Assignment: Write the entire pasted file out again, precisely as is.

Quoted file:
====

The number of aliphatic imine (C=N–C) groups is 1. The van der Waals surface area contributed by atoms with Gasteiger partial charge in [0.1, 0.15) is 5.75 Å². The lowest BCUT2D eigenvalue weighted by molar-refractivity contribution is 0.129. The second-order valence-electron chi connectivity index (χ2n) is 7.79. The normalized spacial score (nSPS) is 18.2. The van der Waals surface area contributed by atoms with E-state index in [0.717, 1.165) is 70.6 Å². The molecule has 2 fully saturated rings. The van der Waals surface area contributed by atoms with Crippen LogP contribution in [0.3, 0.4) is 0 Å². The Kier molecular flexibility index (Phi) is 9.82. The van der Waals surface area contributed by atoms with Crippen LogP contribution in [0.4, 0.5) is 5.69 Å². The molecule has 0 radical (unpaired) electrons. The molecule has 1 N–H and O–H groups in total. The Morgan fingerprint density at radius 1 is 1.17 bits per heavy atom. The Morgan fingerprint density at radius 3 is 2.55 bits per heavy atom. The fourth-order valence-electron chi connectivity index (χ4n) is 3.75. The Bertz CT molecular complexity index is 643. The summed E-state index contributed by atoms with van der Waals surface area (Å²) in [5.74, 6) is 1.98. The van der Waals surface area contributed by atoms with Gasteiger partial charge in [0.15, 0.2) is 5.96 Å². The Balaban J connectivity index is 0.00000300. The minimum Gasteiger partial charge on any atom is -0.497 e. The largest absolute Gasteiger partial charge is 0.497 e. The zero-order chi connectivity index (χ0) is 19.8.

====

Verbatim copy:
The number of aliphatic imine (C=N–C) groups is 1. The van der Waals surface area contributed by atoms with Gasteiger partial charge in [0.1, 0.15) is 5.75 Å². The lowest BCUT2D eigenvalue weighted by molar-refractivity contribution is 0.129. The second-order valence-electron chi connectivity index (χ2n) is 7.79. The normalized spacial score (nSPS) is 18.2. The van der Waals surface area contributed by atoms with E-state index in [0.717, 1.165) is 70.6 Å². The molecule has 2 fully saturated rings. The van der Waals surface area contributed by atoms with Crippen LogP contribution in [0.3, 0.4) is 0 Å². The Kier molecular flexibility index (Phi) is 9.82. The van der Waals surface area contributed by atoms with Crippen LogP contribution in [0.4, 0.5) is 5.69 Å². The molecule has 0 radical (unpaired) electrons. The molecule has 1 N–H and O–H groups in total. The Morgan fingerprint density at radius 1 is 1.17 bits per heavy atom. The Morgan fingerprint density at radius 3 is 2.55 bits per heavy atom. The fourth-order valence-electron chi connectivity index (χ4n) is 3.75. The Bertz CT molecular complexity index is 643. The summed E-state index contributed by atoms with van der Waals surface area (Å²) in [5.74, 6) is 1.98. The van der Waals surface area contributed by atoms with Gasteiger partial charge in [0.15, 0.2) is 5.96 Å². The Balaban J connectivity index is 0.00000300. The minimum Gasteiger partial charge on any atom is -0.497 e. The largest absolute Gasteiger partial charge is 0.497 e. The zero-order chi connectivity index (χ0) is 19.8.